Ladin People

Zach Hynes

Name of the chosen cultural group: Ladin

 

Geographical Location (include maps):

Northern Italy in the four valleys of Val Badia, Gardena, Avisio, and Livinallongo , as well as Cortina d’Ampezzo

Language_distribution_in_South_Tyrol,_Italy_2011,_en

Population 

over 440,000 people throughout regions

Language(s): Ladin-speaking community

Used in everyday speech by:

Val Badia = 98%                   Gardena = 60%                    Avisio = 70%        Livinallongo = 95%            Ampezzo = 30%

List of representative people

Jan Batista “Tita” Alton (poet, historian, and philosopher), Angelo Trebo (poet and lyricist), Franz Moroder (promoter of the Ladin language in Val Gardena), and Hugo de Rossi (researcher and lexicographer)

List of literary and artistic works about your cultural group 

Literature in Ladin includes schoolbooks, children’s books and poetry. Ladin has established their music of pop and rock with the performers Alexander and Acajo. Each province has their own independent cultural establishments for music

 

Brief history of the cultural group

The origins of the Ladin language date back to 15 BC when the Romans spread their empire to the north. The isolated valley location played a crucial role in consolidating this new language and also meant that the language remained largely unaffected by foreign influences during the Migration Period in the Early Middle Ages. The period from the late Middle Ages to the 19th century was characterized by political unrest, the separation of areas and numerous changes in political power, until 1813 when all Ladin valleys came under the power of the Habsburg Empire, which heralded a long period of peace and tranquility for their population. The events in the 20th century such as World War I, the subsequent integration of South Tirol in Italy, and the event of fascism which split the Ladins into three provinces marked the life and culture of the Ladin people.

Communicational attitudes, behaviors, and practices 

The Ladin people in Northern Italy are very traditional like most Italian cultures are. They stress on family values as it provides a stabilizing influence for its members especially in these hardworking valleys across the Ladin regions. They believe in these values and are very religious as most are Roman Catholic. Their meetings are very formal and traditional as their clothing is still very similar to what the Ladin people have worn in the past. They kiss on both cheeks when introduced to someone as it shows a development in a relationship because impressions are very important to what they stand for. They share a lot of the same types of dining etiquette such as finishing food in a guests house and remaining seating until everyone is finished with their meals. The Ladin people carry on many of the same traditions as most other regions in Italy as they have been accustomed to these practices for hundreds of years now.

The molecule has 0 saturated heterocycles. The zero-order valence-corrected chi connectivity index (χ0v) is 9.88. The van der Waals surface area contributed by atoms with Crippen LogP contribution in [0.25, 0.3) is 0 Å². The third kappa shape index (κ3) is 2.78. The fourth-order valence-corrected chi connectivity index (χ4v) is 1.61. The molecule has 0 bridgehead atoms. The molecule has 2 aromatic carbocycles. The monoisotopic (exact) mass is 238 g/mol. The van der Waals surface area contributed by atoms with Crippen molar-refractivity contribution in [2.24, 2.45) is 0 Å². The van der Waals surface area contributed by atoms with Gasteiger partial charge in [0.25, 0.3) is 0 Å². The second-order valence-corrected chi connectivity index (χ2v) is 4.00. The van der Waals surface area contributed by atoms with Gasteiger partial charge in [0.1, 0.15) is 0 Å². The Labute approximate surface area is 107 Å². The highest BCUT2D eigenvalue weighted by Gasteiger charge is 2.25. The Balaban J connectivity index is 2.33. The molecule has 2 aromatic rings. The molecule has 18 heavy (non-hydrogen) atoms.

Ethnography

I used my ethnography assignment in a little bit of a different way as I went to three different Italian restaurants in the Harrisonburg/Bridgewater area. I did this because I wanted to see different reactions and behaviors between these Italian groups to see if I could find any differences or similarities between the people. I went to Francesco’s, Prosecco, and Sergio’s to try to see if I could pick up their typical conversations and just how they carried themselves in the restaurant business. My research showed that these Italians are actually very similar in the way they handle themselves and interact with one another especially those from their native land. I had a short conversation with Rafael about his Italian background, but he wasn’t from Northern Italy where my project was on, but he still was able to give me a better understanding of what kinds of traditional things he has carried on for his restaurant here in Bridgewater. I observed the way Rafael talked to customers and employees and he was extremely nice, patient, and outgoing with everyone he talked to. I saw the same types of things when I was at Prosecco and Sergio’s and it really was cool to see how much these guys loved what they did and worked extremely hard to make the customers happy. It shows that Italians really care about their food and want to spread the joy in America because they bring fantastic traditional Italian cuisines to American people every day.

 

List of References:

List of primary sources:

http://www.uoc.edu/euromosaic/web/document/ladi/an/i1/i1.html#3.5

List of secondary sources:

http://www.hotelcappella.com/en/dolomites/the-world-of-the-dolomites/ladin-culture/42-0.html

http://en.wikipedia.org/wiki/Ladin_language

http://www.kwintessential.co.uk/resources/global-etiquette/italy-country-profile.html

 

 

 

 

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